They analyse how Carleton University tried to adjust to the changing social values of the 1960s, describing how the administration tried to come to terms with financial constraint, the professors tried to shift their emphasis from teaching to research while fretting about job security, and the students challenged the traditional authority of university officials and professors in an effort to become fee-paying clients rather than pupils. Over and above these changes were attempts to come to grips with individual rights and the changing status of women. Creating Carleton is not only the story of how Carleton came to terms with these changes but a case study of the transformation of higher education in Ontario and in North America.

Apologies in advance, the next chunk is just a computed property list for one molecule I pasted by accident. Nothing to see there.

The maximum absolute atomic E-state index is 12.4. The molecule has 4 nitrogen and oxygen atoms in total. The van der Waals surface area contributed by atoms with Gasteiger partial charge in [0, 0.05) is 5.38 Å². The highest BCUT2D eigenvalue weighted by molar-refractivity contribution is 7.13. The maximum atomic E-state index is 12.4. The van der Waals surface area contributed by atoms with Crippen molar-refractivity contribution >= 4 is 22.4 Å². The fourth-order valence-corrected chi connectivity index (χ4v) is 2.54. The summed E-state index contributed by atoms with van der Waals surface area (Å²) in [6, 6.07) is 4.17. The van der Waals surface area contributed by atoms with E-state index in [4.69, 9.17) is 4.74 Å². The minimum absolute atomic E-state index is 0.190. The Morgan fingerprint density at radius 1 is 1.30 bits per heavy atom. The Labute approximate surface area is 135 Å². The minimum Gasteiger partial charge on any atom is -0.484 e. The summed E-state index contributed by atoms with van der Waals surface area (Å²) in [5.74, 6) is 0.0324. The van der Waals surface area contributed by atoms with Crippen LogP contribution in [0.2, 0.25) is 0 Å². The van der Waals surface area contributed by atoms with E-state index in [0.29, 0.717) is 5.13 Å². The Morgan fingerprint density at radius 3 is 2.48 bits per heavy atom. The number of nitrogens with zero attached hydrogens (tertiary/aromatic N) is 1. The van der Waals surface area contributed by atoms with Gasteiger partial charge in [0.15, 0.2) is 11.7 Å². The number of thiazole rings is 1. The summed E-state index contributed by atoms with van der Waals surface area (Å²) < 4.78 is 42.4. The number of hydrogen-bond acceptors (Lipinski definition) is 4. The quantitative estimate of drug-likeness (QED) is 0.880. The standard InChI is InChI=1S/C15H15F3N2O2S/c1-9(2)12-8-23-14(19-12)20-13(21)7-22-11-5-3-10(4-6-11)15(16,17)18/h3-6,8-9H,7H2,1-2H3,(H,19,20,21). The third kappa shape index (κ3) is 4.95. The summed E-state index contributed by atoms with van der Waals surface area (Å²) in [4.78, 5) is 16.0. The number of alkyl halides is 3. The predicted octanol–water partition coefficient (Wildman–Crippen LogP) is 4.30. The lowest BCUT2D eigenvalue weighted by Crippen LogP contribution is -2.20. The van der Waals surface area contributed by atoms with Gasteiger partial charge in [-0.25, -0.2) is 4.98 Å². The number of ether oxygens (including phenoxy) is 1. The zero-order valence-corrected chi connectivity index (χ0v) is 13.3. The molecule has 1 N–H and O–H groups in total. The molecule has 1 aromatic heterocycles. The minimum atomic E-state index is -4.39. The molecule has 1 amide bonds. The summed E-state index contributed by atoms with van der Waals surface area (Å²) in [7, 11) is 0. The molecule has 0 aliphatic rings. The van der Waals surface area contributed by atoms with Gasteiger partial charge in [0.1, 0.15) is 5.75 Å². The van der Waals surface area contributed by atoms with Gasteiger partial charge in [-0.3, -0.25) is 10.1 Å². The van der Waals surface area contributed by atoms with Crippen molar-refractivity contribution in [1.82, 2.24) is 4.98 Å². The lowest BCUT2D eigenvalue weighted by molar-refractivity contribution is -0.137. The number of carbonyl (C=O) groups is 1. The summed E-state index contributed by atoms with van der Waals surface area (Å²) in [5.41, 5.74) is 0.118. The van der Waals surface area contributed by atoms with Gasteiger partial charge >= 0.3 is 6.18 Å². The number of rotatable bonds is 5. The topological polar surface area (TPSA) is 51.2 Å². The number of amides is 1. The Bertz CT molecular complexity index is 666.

Table of Contents
You are viewing the table of contents
You do not have access to this
on JSTOR. Try logging in through your institution for access.